Conservation groups notified the National Marine Fisheries Service of their intent to sue the agency for delaying Endangered Species Act protection for the pinto abalone, an approximately six-inch snail with an iridescent inner shell that was once common in rocky, intertidal coasts from Alaska to Baja California.
As the oil industry spent record amounts on lobbying in Sacramento and made record profits, documents obtained by the Center for Biological Diversity reveal that almost 3 billion gallons of oil industry wastewater were illegally dumped into Central California aquifers that supply drinking water and irrigation water for farms.
On September 24, the Surfrider Foundation scored a huge victory in its protracted legal battle against billionaire and venture capitalist Vinod Khosla to restore beach access at Martin’s Beach in San Mateo County, California. In 2010, Khosla had locked gates that provided the only public access to the beach. “Today’s court decision upholding the Coastal Act is an important victory for Martin’s Beach and ultimately strengthens the public's right to beach access in California,” says Angela Howe, Legal Director for the Surfrider Foundation.
On October 6, the Department of the Interior and the Drakes Bay Oyster Company announced a settlement agreement that will dismiss the oyster company’s failed litigation and assign clean-up costs for the mess caused by the company’s non-native oyster cultivation. The settlement agreement follows four consecutive Federal court decisions that upheld DOI’s November 12 decision to let Drakes Bay Oyster Company’s lease expire as long planned, thereby protecting the West Coast’s first marine wilderness at Drakes Estero within Point Reyes National Seashore.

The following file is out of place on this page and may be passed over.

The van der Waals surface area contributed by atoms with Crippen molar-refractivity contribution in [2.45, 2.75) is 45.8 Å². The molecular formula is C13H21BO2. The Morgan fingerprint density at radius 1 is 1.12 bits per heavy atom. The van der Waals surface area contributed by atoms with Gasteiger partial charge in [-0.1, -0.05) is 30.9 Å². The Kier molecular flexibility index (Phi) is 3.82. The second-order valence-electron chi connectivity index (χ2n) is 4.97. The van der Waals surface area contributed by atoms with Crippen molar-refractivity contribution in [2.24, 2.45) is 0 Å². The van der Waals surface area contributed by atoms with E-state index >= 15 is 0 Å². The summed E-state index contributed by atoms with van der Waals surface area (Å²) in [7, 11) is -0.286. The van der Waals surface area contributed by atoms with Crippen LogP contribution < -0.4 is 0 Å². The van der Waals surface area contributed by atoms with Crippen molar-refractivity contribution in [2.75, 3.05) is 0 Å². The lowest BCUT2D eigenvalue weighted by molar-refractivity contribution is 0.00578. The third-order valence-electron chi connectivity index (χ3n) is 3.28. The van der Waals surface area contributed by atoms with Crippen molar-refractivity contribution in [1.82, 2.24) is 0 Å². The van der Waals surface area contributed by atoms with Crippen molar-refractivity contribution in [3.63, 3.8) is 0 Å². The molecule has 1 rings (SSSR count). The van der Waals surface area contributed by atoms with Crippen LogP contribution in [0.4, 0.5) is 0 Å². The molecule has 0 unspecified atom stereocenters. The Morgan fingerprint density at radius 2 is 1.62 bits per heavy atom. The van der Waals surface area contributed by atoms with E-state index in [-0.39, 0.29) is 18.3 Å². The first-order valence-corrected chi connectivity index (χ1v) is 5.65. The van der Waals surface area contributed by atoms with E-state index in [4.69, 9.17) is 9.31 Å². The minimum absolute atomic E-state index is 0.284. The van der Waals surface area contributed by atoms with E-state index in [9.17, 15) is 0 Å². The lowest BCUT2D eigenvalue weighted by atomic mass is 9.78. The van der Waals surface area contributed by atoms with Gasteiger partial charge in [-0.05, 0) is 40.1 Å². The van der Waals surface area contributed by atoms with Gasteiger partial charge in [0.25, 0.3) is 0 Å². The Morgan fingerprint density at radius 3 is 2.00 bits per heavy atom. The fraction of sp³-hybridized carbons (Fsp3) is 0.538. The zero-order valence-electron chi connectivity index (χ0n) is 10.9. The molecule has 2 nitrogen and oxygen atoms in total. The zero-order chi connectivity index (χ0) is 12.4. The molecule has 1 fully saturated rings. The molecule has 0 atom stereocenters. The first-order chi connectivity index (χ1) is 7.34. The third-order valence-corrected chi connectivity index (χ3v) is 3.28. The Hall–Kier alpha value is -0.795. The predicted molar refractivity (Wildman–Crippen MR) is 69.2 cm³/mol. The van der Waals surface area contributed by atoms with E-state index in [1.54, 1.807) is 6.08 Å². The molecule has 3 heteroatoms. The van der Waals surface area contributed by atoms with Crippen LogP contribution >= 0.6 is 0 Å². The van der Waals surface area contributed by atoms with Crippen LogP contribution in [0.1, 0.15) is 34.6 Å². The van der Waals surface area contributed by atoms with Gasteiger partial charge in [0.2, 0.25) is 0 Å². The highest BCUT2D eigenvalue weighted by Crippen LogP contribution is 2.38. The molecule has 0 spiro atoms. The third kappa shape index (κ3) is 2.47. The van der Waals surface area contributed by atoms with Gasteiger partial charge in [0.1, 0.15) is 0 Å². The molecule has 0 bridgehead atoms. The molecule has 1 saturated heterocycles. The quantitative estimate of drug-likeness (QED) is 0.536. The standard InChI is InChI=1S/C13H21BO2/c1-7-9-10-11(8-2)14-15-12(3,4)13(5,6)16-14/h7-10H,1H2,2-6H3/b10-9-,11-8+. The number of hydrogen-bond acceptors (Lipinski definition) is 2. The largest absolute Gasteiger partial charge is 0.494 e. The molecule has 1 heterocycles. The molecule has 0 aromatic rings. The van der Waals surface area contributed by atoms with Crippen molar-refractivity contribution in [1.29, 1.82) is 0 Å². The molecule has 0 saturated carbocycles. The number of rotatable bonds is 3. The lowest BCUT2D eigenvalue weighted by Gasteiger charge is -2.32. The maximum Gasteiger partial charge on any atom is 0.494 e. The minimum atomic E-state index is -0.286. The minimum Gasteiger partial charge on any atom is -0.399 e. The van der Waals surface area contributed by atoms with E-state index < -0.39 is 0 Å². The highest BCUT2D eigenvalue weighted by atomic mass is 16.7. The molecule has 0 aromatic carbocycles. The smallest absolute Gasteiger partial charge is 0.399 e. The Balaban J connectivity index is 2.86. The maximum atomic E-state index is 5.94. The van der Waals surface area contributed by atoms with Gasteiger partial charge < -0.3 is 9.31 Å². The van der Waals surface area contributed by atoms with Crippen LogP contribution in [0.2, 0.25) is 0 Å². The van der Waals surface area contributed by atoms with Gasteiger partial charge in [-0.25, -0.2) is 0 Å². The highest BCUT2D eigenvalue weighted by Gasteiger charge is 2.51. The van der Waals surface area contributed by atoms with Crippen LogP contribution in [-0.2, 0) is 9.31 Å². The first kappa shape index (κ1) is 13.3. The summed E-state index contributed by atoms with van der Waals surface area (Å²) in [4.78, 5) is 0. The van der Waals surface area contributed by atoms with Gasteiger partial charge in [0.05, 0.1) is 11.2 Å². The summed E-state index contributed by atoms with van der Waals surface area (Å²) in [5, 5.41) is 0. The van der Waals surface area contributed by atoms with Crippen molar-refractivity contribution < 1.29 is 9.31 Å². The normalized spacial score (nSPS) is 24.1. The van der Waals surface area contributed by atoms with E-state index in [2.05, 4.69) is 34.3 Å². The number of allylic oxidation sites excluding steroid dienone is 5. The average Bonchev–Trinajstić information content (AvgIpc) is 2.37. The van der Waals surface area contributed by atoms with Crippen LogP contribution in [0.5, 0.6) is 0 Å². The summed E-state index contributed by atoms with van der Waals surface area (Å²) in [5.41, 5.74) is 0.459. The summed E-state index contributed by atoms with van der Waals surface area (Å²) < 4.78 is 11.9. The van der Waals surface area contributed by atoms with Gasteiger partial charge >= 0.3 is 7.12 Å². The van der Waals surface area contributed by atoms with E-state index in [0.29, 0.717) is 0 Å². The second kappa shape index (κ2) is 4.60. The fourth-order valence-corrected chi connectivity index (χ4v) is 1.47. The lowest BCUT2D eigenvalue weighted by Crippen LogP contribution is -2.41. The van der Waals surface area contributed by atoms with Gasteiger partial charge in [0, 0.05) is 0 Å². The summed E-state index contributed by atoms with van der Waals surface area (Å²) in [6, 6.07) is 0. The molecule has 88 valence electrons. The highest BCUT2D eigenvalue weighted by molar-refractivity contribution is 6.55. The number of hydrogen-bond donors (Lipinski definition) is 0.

On September 23, Native American Tribal members joined environmental groups in a protest on the north end of the Willits Bypass highway project. Protestors entered the construction zone north of town in the early morning hours, stopping the fast and furious flow of dirt-filled, double-belly dump trucks that have been working from dawn to dusk to cover the wetlands and archeological sites the activists seek to protect.
Stewart Resnick, the Beverly Hills billionaire owner of Paramount Farms in Kern County, and his wife, Lynda, have been instrumental in promoting campaigns to eviscerate Endangered Species Act protections for Central Valley Chinook salmon and Delta smelt populations, as well as to build the fish-killing peripheral tunnels. One of the largest private water brokers in the U.S., the Resnick holding company Roll International makes millions of dollars in profits off marketing subsidized public water back to the public.
On August 29, the California Coastal Commission on August 29 sent a letter to the developer of the Monterey Bay Shores Resort, Ed Ghandour, informing him his response to the requirements of the conditional Coastal Development Permit (CDP) was deficient. The Coastal Commission tentatively approved the development in April, after years of opposition from environmental groups. Monterey Bay Shores is planned to be built along a pristine stretch of coastal dunes in Sand City, and at risk is a population of Western snowy plovers, a federally threatened species who nest and raise their broods in the footprint of the proposed resort.